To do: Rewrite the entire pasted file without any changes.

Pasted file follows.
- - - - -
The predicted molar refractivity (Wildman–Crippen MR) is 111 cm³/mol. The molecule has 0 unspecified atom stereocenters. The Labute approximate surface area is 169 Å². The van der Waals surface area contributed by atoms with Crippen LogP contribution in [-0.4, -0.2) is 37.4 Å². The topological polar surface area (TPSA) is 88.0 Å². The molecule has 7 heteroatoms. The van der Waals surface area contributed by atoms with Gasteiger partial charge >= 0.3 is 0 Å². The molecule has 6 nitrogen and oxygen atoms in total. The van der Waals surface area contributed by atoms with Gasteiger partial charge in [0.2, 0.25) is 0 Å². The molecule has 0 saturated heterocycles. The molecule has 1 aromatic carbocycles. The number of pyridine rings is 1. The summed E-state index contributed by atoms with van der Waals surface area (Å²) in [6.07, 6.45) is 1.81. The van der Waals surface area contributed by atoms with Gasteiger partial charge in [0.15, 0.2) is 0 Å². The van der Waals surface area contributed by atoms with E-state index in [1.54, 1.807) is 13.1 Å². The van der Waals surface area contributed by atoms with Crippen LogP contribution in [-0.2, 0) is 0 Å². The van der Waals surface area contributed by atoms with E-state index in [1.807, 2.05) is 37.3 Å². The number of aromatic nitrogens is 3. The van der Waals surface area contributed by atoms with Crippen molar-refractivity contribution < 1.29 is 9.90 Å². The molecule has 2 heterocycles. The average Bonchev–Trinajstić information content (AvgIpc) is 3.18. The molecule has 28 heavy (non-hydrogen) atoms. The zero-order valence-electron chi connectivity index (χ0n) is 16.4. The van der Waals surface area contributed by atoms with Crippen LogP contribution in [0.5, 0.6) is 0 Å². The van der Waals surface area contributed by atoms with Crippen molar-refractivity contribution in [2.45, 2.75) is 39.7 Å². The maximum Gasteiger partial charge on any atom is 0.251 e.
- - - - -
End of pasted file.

The predicted molar refractivity (Wildman–Crippen MR) is 111 cm³/mol. The molecule has 0 unspecified atom stereocenters. The Labute approximate surface area is 169 Å². The van der Waals surface area contributed by atoms with Crippen LogP contribution in [-0.4, -0.2) is 37.4 Å². The topological polar surface area (TPSA) is 88.0 Å². The molecule has 7 heteroatoms. The van der Waals surface area contributed by atoms with Gasteiger partial charge >= 0.3 is 0 Å². The molecule has 6 nitrogen and oxygen atoms in total. The van der Waals surface area contributed by atoms with Gasteiger partial charge in [0.2, 0.25) is 0 Å². The molecule has 0 saturated heterocycles. The molecule has 1 aromatic carbocycles. The number of pyridine rings is 1. The summed E-state index contributed by atoms with van der Waals surface area (Å²) in [6.07, 6.45) is 1.81. The van der Waals surface area contributed by atoms with Gasteiger partial charge in [0.15, 0.2) is 0 Å². The van der Waals surface area contributed by atoms with E-state index in [1.54, 1.807) is 13.1 Å². The van der Waals surface area contributed by atoms with Crippen LogP contribution in [-0.2, 0) is 0 Å². The van der Waals surface area contributed by atoms with E-state index in [1.807, 2.05) is 37.3 Å². The number of aromatic nitrogens is 3. The van der Waals surface area contributed by atoms with Crippen molar-refractivity contribution < 1.29 is 9.90 Å². The molecule has 2 heterocycles. The average Bonchev–Trinajstić information content (AvgIpc) is 3.18. The molecule has 28 heavy (non-hydrogen) atoms. The zero-order valence-electron chi connectivity index (χ0n) is 16.4. The van der Waals surface area contributed by atoms with Crippen LogP contribution in [0.5, 0.6) is 0 Å². The van der Waals surface area contributed by atoms with Crippen molar-refractivity contribution in [2.45, 2.75) is 39.7 Å². The maximum Gasteiger partial charge on any atom is 0.251 e.